The middle years of Edward's reign were a period of significant legislative activity. Perhaps the best-known piece of legislation was the Statute of Labourers of 1351, which addressed the labour shortage problem caused by the Black Death. The statute fixed wages at their pre-plague level and checked peasant mobility by asserting that lords had first claim on their men's services. In spite of concerted efforts to uphold the statute, it eventually failed due to competition among landowners for...

    Parliament and taxation

    Parliament as a representative institution was already well established by the time of EdwardIII, but the reign was nevertheless central to its development. During this period, membership in the English baronage, formerly a somewhat indistinct group, became restricted to those who received a personal summons to parliament. This happened as parliament gradually developed into a bicameral institution, composed of a House of Lords and a House of Commons. Yet it was not in the Lords, but in the C...

    Chivalry and national identity

    Central to Edward III's policy was reliance on the higher nobility for purposes of war and administration. While his father had regularly been in conflict with a great portion of his peerage, EdwardIII successfully created a spirit of camaraderie between himself and his greatest subjects. Both EdwardI and EdwardII had been limited in their policy towards the nobility, allowing the creation of few new peerages during the sixty years preceding EdwardIII's reign. EdwardIII reversed this trend wh...

    While Edward's early reign had been energetic and successful, his later years were marked by inertia, military failure and political strife. The day-to-day affairs of the state had less appeal to Edward than military campaigning, so during the 1360s Edward increasingly relied on the help of his subordinates, in particular William Wykeham. A relativ...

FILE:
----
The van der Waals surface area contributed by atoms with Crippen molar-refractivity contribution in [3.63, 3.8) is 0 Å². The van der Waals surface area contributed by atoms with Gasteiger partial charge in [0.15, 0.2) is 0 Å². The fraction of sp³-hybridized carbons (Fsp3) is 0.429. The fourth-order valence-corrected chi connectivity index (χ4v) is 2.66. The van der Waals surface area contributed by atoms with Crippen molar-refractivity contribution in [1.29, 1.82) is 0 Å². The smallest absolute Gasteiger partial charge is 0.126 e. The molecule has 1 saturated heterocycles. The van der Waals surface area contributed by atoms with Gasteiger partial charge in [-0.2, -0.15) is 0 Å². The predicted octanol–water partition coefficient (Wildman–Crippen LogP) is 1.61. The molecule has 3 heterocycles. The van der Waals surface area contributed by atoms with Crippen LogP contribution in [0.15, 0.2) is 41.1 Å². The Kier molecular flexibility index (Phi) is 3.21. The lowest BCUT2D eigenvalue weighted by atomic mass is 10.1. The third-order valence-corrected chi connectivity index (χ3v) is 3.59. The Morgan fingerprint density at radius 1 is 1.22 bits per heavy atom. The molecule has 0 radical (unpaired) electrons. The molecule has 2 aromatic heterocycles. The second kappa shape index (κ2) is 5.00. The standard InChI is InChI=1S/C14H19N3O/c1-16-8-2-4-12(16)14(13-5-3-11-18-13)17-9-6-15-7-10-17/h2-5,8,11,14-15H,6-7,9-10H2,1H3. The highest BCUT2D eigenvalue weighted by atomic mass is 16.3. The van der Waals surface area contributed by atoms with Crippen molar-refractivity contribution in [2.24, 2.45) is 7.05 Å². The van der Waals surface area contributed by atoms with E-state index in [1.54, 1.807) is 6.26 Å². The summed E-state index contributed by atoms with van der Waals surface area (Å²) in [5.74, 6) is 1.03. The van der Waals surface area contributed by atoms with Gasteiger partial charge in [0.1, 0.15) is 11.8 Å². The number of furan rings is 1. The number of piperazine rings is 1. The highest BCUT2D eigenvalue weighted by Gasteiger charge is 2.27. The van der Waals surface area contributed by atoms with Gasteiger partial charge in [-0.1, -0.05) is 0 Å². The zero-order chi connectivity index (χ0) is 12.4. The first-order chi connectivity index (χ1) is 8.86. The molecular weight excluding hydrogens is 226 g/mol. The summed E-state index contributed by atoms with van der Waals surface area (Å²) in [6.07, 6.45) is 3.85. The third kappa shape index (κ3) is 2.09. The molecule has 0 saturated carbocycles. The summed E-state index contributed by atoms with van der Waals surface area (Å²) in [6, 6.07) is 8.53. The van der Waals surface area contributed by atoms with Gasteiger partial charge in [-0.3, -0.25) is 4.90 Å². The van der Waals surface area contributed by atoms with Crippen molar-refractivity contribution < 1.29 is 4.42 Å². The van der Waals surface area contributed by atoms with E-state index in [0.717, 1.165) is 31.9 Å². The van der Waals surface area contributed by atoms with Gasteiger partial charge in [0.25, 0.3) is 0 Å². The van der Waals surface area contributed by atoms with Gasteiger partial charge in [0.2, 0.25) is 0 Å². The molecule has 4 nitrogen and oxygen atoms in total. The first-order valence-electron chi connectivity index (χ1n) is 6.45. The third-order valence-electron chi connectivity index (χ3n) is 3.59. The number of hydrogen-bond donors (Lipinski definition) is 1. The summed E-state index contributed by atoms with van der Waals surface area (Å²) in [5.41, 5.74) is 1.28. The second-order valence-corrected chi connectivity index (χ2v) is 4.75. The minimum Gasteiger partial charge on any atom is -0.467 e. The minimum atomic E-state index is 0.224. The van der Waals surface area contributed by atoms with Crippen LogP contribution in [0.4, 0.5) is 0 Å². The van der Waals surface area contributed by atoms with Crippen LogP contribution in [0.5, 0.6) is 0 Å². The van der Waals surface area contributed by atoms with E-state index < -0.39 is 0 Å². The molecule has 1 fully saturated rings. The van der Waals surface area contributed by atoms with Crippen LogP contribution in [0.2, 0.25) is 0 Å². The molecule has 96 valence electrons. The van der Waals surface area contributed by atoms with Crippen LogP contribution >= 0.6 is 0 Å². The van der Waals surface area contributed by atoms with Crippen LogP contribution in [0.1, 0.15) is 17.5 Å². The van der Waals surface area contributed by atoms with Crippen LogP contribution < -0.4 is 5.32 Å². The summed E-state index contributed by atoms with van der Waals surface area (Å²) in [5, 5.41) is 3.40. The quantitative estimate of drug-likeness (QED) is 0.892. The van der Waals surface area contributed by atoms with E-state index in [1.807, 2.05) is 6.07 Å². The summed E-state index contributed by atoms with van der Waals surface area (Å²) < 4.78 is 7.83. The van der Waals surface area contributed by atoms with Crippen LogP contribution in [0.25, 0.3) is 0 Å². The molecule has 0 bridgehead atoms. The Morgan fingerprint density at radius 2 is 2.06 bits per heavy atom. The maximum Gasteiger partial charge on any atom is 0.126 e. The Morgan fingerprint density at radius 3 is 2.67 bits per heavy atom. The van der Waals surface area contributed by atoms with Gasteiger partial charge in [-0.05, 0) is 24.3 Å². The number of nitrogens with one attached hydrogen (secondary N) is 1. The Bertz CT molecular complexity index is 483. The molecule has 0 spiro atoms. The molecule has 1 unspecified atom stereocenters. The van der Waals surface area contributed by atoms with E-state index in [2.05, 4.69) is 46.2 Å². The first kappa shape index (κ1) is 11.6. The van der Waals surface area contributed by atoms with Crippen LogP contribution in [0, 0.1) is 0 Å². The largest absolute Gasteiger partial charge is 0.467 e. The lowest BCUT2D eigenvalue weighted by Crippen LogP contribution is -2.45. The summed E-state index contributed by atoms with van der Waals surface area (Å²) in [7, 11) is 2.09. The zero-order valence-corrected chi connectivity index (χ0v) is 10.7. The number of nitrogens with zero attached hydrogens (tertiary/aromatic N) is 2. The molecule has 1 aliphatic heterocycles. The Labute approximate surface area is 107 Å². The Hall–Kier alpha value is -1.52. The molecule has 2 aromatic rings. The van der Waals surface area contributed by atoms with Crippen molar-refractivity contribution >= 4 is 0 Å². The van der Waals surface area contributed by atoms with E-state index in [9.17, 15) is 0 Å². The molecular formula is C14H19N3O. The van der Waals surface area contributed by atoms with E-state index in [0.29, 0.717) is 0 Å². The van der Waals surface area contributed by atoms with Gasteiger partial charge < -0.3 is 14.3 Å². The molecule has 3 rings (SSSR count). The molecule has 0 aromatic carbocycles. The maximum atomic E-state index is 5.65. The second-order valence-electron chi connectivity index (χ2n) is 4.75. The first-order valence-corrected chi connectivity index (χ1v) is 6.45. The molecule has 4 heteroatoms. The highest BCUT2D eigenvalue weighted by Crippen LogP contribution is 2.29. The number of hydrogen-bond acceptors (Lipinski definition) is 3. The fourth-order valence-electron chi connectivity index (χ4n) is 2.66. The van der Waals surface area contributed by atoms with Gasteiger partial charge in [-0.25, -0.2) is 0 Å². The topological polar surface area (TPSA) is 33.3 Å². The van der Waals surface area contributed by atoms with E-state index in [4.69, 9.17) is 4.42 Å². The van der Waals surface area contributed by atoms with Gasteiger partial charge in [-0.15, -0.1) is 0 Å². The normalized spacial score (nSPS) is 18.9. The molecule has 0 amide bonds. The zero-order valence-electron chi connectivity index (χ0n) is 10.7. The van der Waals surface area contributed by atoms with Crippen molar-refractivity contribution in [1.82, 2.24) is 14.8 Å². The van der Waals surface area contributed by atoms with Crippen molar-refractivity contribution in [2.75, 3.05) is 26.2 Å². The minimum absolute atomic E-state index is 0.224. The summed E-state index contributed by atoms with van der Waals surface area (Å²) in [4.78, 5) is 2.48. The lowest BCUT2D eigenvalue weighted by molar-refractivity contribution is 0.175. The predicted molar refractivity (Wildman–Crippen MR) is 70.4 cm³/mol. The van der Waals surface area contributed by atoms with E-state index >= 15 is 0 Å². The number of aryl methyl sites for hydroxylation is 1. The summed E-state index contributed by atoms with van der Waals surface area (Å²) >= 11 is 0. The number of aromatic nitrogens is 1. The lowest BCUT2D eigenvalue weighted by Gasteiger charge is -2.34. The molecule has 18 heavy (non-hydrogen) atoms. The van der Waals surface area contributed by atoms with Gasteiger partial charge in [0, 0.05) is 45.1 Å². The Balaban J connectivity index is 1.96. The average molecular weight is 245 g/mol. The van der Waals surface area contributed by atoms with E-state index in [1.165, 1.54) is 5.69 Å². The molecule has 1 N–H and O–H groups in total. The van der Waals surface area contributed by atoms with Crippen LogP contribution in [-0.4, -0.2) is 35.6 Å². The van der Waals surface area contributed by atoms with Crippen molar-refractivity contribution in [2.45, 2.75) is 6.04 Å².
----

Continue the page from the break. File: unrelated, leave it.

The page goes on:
Edward III enjoyed unprecedented popularity in his own lifetime, and even the troubles of his later reign were never blamed directly on the king himself. His contemporary Jean Froissart wrote in his Chronicles: "His like had not been seen since the days of King Arthur." This view persisted for a while but, with time, the image of the king changed. ...

    Sons

    1. Edward the Black Prince (1330–1376), eldest son and heir apparent, born at Woodstock Palace, Oxfordshire. He predeceased his father, having in 1361 married his cousin Joan, Countess of Kent, by whom he had issue: King RichardII; 2. William of Hatfield (1337–1337), second son, born at Hatfield, South Yorkshire, died shortly after birth and was buried in York Minster; 3. Lionel of Antwerp, 1st Duke of Clarence (1338–1368), third son (second surviving son), born at Antwerp in the Duchy of Bra...

    Daughters

    1. Isabella of England (1332–1379/82), born at Woodstock Palace, Oxfordshire, in 1365 married Enguerrand VII de Coucy, 1st Earl of Bedford, by whom she had issue; 2. Joan of England (1333/4–1348), born in the Tower of London; she was betrothed to Peter of Castile but died of the black death en route to Castile before the marriage could take place. Peter's two daughters from his union with María de Padilla married Joan's younger brothers John of Gaunt, 1st Duke of Lancaster and Edmund of Langl...

    Edward III at BBC History
    The Medieval Sourcebook has some sources relating to the reign of EdwardIII:
    "Archival material relating to Edward III of England". UK National Archives.
  3. 07/05/2022 · Cape Elizabeth is a town in Cumberland County, Maine, United States. The town is part of the Portland – South Portland – Biddeford, Maine, metropolitan statistical area. As of the 2020 census, Cape Elizabeth had a population of 9,535.

  4. Hace 1 día · Anna of Austria (2 November 1549 – 26 October 1580) was Queen of Spain by marriage to her uncle, King Philip II of Spain. During her last days of life she was also briefly Queen of Portugal . Contents 1 Life 2 Marriage 3 Queen of Spain 4 Children 5 Ancestry 6 References 7 Literature Life Anna as an Austrian Archduchess